Craft Beer

When Athletic Brewing Co. offered its nonalcoholic limited-edition Double Hop IPA for sale online last week, it sold out in 32 seconds.

"We've actually been totally overwhelmed and shocked by how strong the nationwide online demand is," says Bill Shufelt, co-founder of Athletic Brewing Co., which produces only nonalcoholic brews.

Two major craft beer companies are joining forces.

Dogfish Head Brewery and The Boston Beer Co. — the maker of Samuel Adams Boston Lager — announced Thursday that they have reached an agreement to merge. The deal, which is expected to close late in the second quarter of this year, is valued at about $300 million in cash and stock.

This might surprise you, but Americans seem to be losing their taste for beer. Even the dizzy growth we've seen in the microbrew industry is slowing down. Craft beer producers are trying to buck this trend, which involves figuring out how to be competitive with each other as well as the newer kid on the block: craft spirits.

A Colorado brewery has discontinued a beer named for former Democratic Gov. John Hickenlooper after an anti-fracking group threatened a boycott.

The Daily Camera reports The Post Brewing Co. said in a statement Tuesday it would stop production and sales of the Hickenlooper American Ale.

Brewtography Project

The closest that Travis Rupp came to getting fired, he says, was the time he tried to make chicha. The recipe for the Peruvian corn-based beer, cobbled together from bits of pre-Incan archaeological evidence, called for chewed corn partially fermented in spit. So, Rupp’s first task had been to convince his colleagues to gather round a bucket and offer up their chompers for the cause.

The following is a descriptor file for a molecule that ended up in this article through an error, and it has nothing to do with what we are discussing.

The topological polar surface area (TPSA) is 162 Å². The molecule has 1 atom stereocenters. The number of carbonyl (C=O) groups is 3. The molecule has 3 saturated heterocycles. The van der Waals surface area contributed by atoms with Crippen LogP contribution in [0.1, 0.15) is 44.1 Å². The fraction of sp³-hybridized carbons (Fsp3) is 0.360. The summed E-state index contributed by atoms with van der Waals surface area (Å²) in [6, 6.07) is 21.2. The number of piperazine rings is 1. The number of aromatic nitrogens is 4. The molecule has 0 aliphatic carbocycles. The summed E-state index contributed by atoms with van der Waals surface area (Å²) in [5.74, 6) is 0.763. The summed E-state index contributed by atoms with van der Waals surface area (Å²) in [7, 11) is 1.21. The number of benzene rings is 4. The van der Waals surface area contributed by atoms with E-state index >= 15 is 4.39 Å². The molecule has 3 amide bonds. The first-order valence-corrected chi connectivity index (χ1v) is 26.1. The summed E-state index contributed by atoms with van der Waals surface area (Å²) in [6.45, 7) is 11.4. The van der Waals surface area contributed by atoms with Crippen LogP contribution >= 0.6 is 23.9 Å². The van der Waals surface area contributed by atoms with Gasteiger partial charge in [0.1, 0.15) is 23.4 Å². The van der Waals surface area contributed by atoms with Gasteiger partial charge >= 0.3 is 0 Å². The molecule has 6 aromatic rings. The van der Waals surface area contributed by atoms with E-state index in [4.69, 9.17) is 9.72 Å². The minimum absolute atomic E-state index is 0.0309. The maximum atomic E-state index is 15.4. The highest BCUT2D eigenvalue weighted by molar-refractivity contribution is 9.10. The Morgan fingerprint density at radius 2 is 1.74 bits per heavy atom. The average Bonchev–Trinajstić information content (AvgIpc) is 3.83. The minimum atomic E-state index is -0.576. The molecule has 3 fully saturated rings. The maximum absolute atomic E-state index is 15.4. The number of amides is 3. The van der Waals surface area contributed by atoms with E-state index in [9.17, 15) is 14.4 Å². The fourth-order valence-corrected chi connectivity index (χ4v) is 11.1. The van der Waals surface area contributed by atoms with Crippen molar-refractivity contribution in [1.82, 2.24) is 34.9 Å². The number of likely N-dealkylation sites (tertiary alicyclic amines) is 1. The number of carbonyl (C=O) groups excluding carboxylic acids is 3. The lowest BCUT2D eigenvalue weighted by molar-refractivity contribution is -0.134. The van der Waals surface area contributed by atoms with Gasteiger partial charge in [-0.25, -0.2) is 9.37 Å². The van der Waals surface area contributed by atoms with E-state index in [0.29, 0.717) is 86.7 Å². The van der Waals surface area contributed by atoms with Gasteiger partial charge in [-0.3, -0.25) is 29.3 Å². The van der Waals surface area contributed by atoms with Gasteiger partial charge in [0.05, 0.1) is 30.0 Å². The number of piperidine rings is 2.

CERIA labels
Matt Bloom / KUNC

Inside a Denver bottling plant, Keith Villa watches as rows and rows of 10-ounce silver bottles whisk by, all filled with a golden-colored Belgian-style ale called Grainwave.

It looks and tastes like beer. But instead of alcohol, there's 5 milligrams of THC mixed inside. That's the psychoactive compound in marijuana that gets you high.

If the impasse over President Trump’s proposed border wall makes it to Saturday morning, this will be the longest government shutdown in U.S. history. And it has an unlikely victim — craft beer.

Stephanie Daniel / KUNC

Beer aisles in grocery and convenience stores will be stocked with something new on New Year's Day.

A new Colorado law will allow stores like King Soopers and 7-Eleven to start selling full-strength beer on Jan. 1 at 8 a.m. The lighter 3.2 beer, an option that's been around since the Prohibition Era, will be not be sold anymore.

Andres Gil Zaldana, executive director of the Colorado Brewers Guild, said the number of stores that sell craft beer will more than double, allowing the industry to reach new customers.

Back in 2010, there were high hopes in Colorado that locally grown hops, the plant that gives beer a bitter or citrusy flavor, would help feed the then booming craft beer market. In just six years, the industry sprouted from almost nothing to 200 acres, according to the trade association Hop Growers of America.

Stephanie Daniel / KUNC

Coloradans love locally brewed craft beer and it appears the rest of the country does, too.

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